I don’t think so. Again from the article:

“‘We fluctuate who’s sending to what account. One week I might be sending to 17 accounts, and then the next week I only have four.’”

From what I understand, this means that as many as seventeen accounts are being used by a single person simultaneously, likely over multiple platforms. It doesn’t sound like any of them have any social media accounts that are used solely by one person. They also switch pretty frequently. Cookies and device fingerprinting are not terribly good at deanonymizing people if the users are frequently switched out.

Really, what you’re suggesting sounds too much like speculation without any basis from what’s in the article.

Now, could there be some improvements? Perhaps. Swapping physical devices, using devices available to the public, using public networks, etc. could add further confusion. Still, I think you’re downplaying what these teens are doing a bit too much. At the very least, it’s a start.

Bruce C. says:

Re: Re: The real price of this technique...

Is when they need to go back and look up something they posted a couple of years ago, like "where was that burger joint in Germany again?" and they have to check 10 or more accounts to find it.

Maybe this group doesn’t care about that, but it doesn’t seem to be generally applicable for others. And eventually, they will start caring about their personal history. Which is why facebook is full of middle-aged people catching up with old high school friends.

Anonymous Coward says:

Re: Re: Re: The real price of this technique...

when they need to go back and look up something they posted a couple of years ago … Maybe this group doesn’t care about that

Do people actually use this history as a reference system, to look things up? I’d have thought this was like browser history: a form of tracking that rarely provides any value to the person being tracked. There was news a few years ago that history-free chat systems were popular with young people.

Anonymous Coward says:

Brilliant

This is a brilliant hack (in the original sense of the word — playfully gaming the rules of a system). The trackers rely on single use of an account, potentially from multiple devices. They’re shot down ‘single use’ into ‘group use’. And using password reset to do it is crazy good.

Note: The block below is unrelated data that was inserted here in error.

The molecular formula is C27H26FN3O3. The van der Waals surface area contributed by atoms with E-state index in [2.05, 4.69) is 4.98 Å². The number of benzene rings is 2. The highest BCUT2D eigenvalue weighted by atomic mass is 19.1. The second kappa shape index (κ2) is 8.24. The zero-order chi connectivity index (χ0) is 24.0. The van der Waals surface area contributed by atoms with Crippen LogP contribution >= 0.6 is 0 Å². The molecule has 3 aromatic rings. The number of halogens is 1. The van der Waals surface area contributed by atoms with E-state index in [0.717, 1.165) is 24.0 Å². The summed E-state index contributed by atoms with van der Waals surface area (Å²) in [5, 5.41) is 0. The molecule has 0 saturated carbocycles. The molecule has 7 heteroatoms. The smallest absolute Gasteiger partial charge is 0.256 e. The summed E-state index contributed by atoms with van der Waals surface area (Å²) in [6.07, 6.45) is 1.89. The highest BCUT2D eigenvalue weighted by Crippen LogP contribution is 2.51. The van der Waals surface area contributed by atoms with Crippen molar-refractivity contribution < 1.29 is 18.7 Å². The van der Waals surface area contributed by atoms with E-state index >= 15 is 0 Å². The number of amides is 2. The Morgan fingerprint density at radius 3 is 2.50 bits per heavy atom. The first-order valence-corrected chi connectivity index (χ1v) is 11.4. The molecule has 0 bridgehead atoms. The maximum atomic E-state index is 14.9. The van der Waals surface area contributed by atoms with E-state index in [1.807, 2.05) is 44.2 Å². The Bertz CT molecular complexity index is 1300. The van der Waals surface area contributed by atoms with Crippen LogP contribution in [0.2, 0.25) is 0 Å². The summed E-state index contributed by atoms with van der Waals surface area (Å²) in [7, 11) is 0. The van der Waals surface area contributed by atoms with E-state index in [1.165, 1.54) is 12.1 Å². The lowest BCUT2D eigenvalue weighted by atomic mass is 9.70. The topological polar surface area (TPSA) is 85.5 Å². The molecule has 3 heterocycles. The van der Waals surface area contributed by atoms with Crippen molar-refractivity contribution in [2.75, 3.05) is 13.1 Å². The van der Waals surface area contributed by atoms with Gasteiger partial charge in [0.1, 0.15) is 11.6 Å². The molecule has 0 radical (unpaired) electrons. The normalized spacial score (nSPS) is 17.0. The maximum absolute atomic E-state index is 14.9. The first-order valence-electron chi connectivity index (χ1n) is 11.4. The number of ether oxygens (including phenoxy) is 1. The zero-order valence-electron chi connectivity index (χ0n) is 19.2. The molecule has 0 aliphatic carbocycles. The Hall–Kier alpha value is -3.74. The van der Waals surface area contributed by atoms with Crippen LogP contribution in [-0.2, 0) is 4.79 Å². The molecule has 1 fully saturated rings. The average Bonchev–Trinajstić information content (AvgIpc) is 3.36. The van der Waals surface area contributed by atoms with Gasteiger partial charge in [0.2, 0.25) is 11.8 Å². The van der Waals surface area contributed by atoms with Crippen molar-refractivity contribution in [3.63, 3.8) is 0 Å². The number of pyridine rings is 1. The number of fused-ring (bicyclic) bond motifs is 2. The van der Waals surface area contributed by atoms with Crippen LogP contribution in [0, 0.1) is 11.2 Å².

More power to ’em.

The only downside is that this doesn’t scale well. But, it can be replicated. It will be interesting to see if this catches on, and then, what new stoopid "Terms of Service" changes get made to outlaw the fun.

Hauwewawawawaaa says:

Re: Re: Re: Brilliant

bhull, note this phrase:

"shouldn’t have to have these psyop [psychological operations] networks with multiple people working to hide her identity"

I seem to recall some conversation recently here at Techdirt that discussed this EXACT approach to censorship and privacy rape prone internet forums and big data rapists like Facebook, Twitter, et al.

And that info, passed along/sold to slimy government agents, private contractors, NGOs and others.

Max (profile) says:

Re: Re:

EXACTLY. These kids are as relevant to the general attitude towards modern lack of privacy as, say, Linux users are to general level of knowledge on how to force a computer to do your bidding when it doesn’t seem inclined at all to do so. Outliers to the extreme. Basically nobody I ever spoke to face to face even understands "what the big deal is" let alone actively try doing anything for their privacy – and no, it’s not just "the kids"…

Anonymous Coward says:

Despite all the concerns of the older generations, young people are better than average when it comes to being aware of how tech companies and social media sites are using their data, tracking them for advertising purposes, and all the rest.

This makes sense. Learning to avoid threats and danger is one of the things kids do best.

Don’t stick things in power sockets, even though Mommy and Daddy do it all the time. Drink these brightly-colored drinks in the fridge, but not these ones under the sink or in the medicine cabinet. Run around outside all you want, but don’t go near the street without an adult holding your hand.